I want to open this comment up so it applies to people who don’t believe that history teachers are infallible (should be all of you). In the near future, who do you think will be the most trustworthy (or least untrustworthy) source that will look back on Trump and inform the public, “he’s a traitor, a rapist, a criminal!” Who do you think will be the most trustworthy (or least untrustworthy) source that will disagree? Make sure to answer both questions. If you still think the answer is “history teachers,” that’s fine, then feel free to answer the question as @petee224 asked. Once you answer both questions, take the evidence from your side and hold it up against the scrutiny of the most trustworthy source on the opposing side! This way, you can put up a strong defense for your point instead of just dunking on easy targets. Remember what I said about how political figures benefit by showing only the worst of the other side! You don’t have to do that Nonmonetized Together. There’s also the possibility that this challenge will result in you changing your mind. Or you may change the minds of others. Or at least learn things you wouldn’t have learned otherwise. All great outcomes.

I understand that “The Context That Isn’t Limited In The Same Way As The Political Context” will be an unfamiliar experience for many of you, so don’t feel insecure if you make a mistake. A lot of people will. I will be patient and we can always restart the discussion over from the beginning if you accidentally slip into the mindset of the oppressed person.

If you want to learn more about this new context, you can read the linked article below. I hope Nonmonetized Together brings some exciting new intellectual opportunities and experiments for you! If you want to take advantage of the Internet’s untapped potential for mental empowerment, you’ve came to the right place.

#Freedom #Power #ISIS #News #Terrorism


You can also view this article at

As I’ve mentioned many times already, I decided to stop having political opinions and motivations in 2020 because I just couldn’t convince myself that my political views were any more important than anyone else’s. Becoming politically neutral means that the pro-life components of my Catholic faith are presented in a luminous new perspective that not everybody is familiar with.

People tend to assume that pro-lifers want to outlaw abortions using state control, but my political neutrality prevents me from supporting that. I would rather make it easy for others to find access to information on why abortion is not such a great idea. This way, I can make a positive difference in society without trying to gain control of society.

I believe this is a more empowering approach for people than traditional pro-life or pro-choice movements because it is centred on distributing knowledge, not on forming oppressive laws. This is what’s useful about my neutrality — you know I’m on your side and that I have no ulterior motives.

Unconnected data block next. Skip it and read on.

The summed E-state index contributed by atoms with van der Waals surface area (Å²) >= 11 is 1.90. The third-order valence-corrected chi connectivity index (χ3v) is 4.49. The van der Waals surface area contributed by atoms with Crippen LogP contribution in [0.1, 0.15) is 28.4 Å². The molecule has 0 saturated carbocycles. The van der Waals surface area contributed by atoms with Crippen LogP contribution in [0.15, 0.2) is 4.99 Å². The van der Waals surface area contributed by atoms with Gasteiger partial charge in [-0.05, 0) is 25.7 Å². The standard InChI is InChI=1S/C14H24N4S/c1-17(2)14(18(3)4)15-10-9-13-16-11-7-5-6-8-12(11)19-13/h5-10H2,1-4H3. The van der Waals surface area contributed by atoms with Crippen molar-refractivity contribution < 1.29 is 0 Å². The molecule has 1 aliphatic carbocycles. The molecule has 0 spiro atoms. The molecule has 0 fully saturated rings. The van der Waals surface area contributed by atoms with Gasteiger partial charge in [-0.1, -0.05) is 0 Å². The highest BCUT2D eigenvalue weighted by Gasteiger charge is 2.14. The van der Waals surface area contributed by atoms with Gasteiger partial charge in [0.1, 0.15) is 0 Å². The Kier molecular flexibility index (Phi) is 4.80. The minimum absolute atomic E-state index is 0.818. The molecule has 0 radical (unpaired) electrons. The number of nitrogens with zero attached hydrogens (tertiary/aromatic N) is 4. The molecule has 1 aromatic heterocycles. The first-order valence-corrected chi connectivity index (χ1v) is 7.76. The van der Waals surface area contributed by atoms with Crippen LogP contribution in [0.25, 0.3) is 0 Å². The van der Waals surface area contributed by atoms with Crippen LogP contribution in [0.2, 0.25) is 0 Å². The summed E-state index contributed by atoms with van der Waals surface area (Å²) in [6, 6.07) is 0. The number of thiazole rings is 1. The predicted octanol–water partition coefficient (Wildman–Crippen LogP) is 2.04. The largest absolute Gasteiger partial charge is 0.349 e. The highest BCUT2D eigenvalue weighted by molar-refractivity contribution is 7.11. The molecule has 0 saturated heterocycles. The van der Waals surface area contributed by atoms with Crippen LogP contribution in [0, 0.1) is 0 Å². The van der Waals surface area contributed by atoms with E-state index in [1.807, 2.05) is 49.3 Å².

Besides, as an eager follower of Christ, I don’t want to turn people away from Catholicism. I want to present it as something people would want to get involved with. By the way, the lack of public religious discussion is a societal problem. You should be spreading your own religion’s knowledge, too, unless it discourages that sort of thing for whatever reason.

So, in this article, I will present the Church’s pro-life philosophy from the point of someone who wants to share a valuable perspective, not from someone who wants to control you for political gain:

Remember that the reason why murder is considered immoral is because it takes away a life, which is the most valuable thing someone can own. By this standard, abortion would be worse than murder of a fully-formed person because a fetus didn’t even get the chance to own their life yet.

Plus, there’s no concrete scientific proof as to the exact point all fetuses become human, so you run the risk of killing someone who has already gotten to that point. You would have to use personal feelings instead of scientific proof in order to justify abortion, which is really irresponsible when a potential life is at stake.

When someone’s dealing with personal problems so bad that they have to kill someone in order to overcome the problems (like gangs, drug addiction, sex trafficking, etc.), people would usually realize that the solution would have been to prevent the problem from getting out of control, offer the sufferer alternative solutions, or find a way for them to be less desperate. In these cases, it would be ridiculous to say the issue could be solved by making it easier to kill someone, like pro-abortion camps would. That wouldn’t solve the greater problem.

So if you want to convince a pro-life person that abortion is okay, you’ll have to not only persuade them that someone’s life isn’t valuable enough for them to take ownership of, but you will also have to find indisputable proof as to the exact moment when all fetuses become human.

#Abortion #Catholicism #Philosophy #Power


This article is also visible at

Mimi Thian/Unsplash

Hello 2088, I’m from 2023. I’m here to apologize for the irresponsible ways my society has used the Internet and how it resulted in social disaster for your society. Anybody from the 2020s who agrees can write their name in a comment on this article. This way, they can let the future know where they stand.